Last week, Shane Ross wrote about my union and the pension situation at the Dublin Airport Authority and Aer Lingus. Here's why I think he was wrong.
Due to solvency issues, the trustees of the Irish Airlines Superannuation Scheme (IASS) decided, with the approval of the Pensions Regulator, to freeze the fund.
The trade unions involved, representing the employees of both companies, unsuccessfully opposed this, arguing instead that the scheme could have been rescued and maintained as the provider of pensions on an ongoing basis.
The effect of the decision to freeze the scheme resulted in a reduction of benefits for both 'active' and 'deferred' members equally, leaving them with 80pc of co-ordinated pensions without revaluation, in respect of past service.
The trade unions did meet with representatives of 'deferred members' of the scheme. However we were unable to represent them as we have no standing to do so. Nevertheless a senior official was appointed to liaise with them and has met them on a number of occasions.
Ultimately, capital sums were provided by Aer Lingus and the DAA for 'deferred' members, targeted to achieve the equivalent of 90pc of co-ordinated pensions (and 90pc of uncoordinated pensions for those who entered the employment after the age of 46 because they paid the higher contribution appropriate to uncoordination).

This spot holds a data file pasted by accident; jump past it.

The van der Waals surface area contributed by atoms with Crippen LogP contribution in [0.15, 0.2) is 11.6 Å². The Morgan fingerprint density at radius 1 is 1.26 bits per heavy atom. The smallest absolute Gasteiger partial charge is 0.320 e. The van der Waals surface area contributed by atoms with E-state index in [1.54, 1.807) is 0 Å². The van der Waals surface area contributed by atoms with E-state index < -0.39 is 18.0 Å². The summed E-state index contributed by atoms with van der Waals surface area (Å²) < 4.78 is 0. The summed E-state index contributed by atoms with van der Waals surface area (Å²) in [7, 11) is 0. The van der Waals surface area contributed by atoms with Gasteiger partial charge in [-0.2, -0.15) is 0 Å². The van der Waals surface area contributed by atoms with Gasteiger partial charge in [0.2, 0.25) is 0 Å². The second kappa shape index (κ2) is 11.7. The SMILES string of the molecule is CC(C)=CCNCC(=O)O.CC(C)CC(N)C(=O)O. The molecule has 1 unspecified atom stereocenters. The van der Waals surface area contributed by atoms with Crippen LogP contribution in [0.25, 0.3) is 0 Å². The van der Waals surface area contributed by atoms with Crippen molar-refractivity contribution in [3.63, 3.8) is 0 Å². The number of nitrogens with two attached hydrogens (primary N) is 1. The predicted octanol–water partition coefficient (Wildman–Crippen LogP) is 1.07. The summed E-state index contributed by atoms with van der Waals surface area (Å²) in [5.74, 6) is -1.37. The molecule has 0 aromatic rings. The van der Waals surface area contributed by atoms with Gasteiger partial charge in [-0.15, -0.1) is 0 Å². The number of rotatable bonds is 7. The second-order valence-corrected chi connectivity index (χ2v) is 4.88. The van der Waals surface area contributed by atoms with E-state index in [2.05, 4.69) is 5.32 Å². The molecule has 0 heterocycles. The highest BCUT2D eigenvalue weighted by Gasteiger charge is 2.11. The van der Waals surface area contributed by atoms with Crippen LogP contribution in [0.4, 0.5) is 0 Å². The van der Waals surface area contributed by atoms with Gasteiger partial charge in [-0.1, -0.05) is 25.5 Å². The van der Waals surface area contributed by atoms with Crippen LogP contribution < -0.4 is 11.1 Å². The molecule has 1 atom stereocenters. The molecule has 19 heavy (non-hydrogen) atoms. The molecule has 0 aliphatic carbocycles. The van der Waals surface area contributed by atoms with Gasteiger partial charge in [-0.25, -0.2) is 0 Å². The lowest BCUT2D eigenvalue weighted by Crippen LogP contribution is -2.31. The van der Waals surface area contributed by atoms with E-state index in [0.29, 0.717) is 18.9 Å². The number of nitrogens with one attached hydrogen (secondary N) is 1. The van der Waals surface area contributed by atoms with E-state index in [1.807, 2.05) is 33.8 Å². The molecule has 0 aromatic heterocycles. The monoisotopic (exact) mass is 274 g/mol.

They do include a certain element of revaluation. These have been invested in new defined contribution (DC) schemes on their behalf.
The projected growth rates in these schemes are in accordance with the levels approved by the Society of Actuaries.
New DC schemes have been negotiated for the 'active' members in both employments in respect of future service.
In the case of Aer Lingus, the scheme is targeted to achieve the equivalent of co-ordinated pensions in accordance with a formula recommended by the Labour Court. The calculations include a capital sum in respect of the reflection of variable pay - such as shift pay etc - into the future. However, a pay stabilisation formula has been agreed to provide savings for the company, which some commentators have valued as being worth in the order of €45m to €80m.
In the case of the DAA, the proposed DC scheme (which is currently the subject of a ballot vote) is targeted to deliver co-ordinated pensions (with a provision for up to 65pc of uncoordination for lower paid workers).
'Active' members will have to pay a substantially higher level of contribution than that which applied in the original IASS scheme. Neither of the schemes which have been negotiated in respect of 'active' members are targeted to deliver uncoordinated pensions. That being said, it is most unlikely that neither deferred members or active members retiring within the next 15 to 20 years will purchase annuities to provide for this element of their pensions.
They will most likely opt to set up Approved Retirement Funds (ARFs) instead, which will deliver considerably better value.
Jack O'Connor is general president of SIPTU
Sunday Indo Business